Saturday, March 6, 2010

Those are harsh words to throw at a man, especially as he's walking out of your bedroom...

The impact of politics on the film industry is a subject I find fascinating, particularly during and immediately after WWII into the Cold War. The more I learn, the more I want to know, and the more I want to watch films from that era so that I can try to pick apart what was going on behind the scenes in terms of censorship and government regulation. I've talked before about movies that were made at the beginning or during the height of the war, but once the end of the conflict was in sight, Hollywood faced a new set of challenges in the transition to the postwar era. In my Film Noir class, we've been discussing these challenges and how they are exemplified by films such as The Big Sleep.

As the war drew to a close, Hollywood had to appeal not only to the largely female homefront audience, but now to the men returning from overseas as well. Heroes gave way to anti-heroes, including Humphrey Bogart's hardboiled detective Phillip Marlowe. Marlowe is hired by an ailing but wealthy veteran to figure out who is blackmailing his wild young daughter, Carmen. The case is over with rather quickly, as Geiger, the blackmailer, is killed right under Marlowe's nose. But the detective is unsatisfied with this resolution and digs deeper, much to the chagrin of General Sternwood's older daughter, Vivian (Lauren Bacall), who does everything in her power to throw Marlowe off-track as he finds himself investigating not only Geiger's case, but the disappearance of Sternwood's employee Sean Regan, who was alleged to have run off with the wife of Geiger's landlord, Eddie Mars.

Though Marlowe was hired to extract Carmen from a potentially dangerous situation, he soon switches his focus to Vivian; this is the result of early screenings of the film for troops overseas, who wanted to see Lauren Bacall's role expanded after the success of her pairing with Bogart in To Have And Have Not. I haven't seen the earlier version, but I thought that Vivian was the more interesting sister and I was glad when the narrative shifted towards her shady dealings instead of Carmen's drunken mix-ups. Still, both sisters' troubles are a lot to pack into one movie.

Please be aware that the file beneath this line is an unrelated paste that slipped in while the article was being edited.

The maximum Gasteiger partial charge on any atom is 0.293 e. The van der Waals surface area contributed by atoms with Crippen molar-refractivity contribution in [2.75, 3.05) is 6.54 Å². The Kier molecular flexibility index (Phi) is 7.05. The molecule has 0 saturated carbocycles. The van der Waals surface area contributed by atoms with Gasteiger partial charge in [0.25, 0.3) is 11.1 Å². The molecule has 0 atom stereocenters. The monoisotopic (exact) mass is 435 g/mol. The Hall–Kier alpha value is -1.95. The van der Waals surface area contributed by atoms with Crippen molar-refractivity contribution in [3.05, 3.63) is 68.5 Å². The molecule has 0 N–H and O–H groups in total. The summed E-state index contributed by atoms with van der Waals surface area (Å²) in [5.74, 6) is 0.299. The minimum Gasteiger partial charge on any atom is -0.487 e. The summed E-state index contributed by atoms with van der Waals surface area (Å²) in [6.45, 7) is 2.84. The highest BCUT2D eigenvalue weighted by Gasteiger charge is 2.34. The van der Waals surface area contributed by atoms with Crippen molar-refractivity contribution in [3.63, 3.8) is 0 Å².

The violence in this film is very overt and hands-on, targeted at the many men who were readjusting to life after combat. Marlowe gives Carmen a couple of hard slaps to get her to come to when he discovers her in Geiger's house with his newly-dead body, and he himself is beaten bloody more than once, not to mention multiple murders that occur as Marlowe attempts to solve the riddle of Geiger's slaying. Additionally, Marlowe is presented as someone that other men would want to be; women throw themselves at him throughout the film, with the exception of Vivian, who eventually admits her attraction to him. It seems there is no woman that Marlowe couldn't have, but Vivian still holds her own as a classic femme fatale. Courting both male and female audiences was a daunting task at this time, but by cultivating strong women and men of action in his characters, Howard Hawks walked the tightrope well.


  1. Great post! I love reading about the effect society had on films and vice versa. I still, unfortunately, have to yet to see a Bogart-Bacall film, but I really want to.

  2. Thanks, Sally! This is only the second film of theirs I've seen, and the first I've actually sat down and gave my full attention to.

  3. I am fascinated by this period as well, as it seems like more than others you can really see the effects of these political changes on the industry itself, during the war since they were working directly with the OWI and during the second red scare where you have the over the top anti-communist propaganda on one hand vs the rare gutsy, leftist film coupled with the fact that the mogul headed studio system was falling apart. There was just so much going on.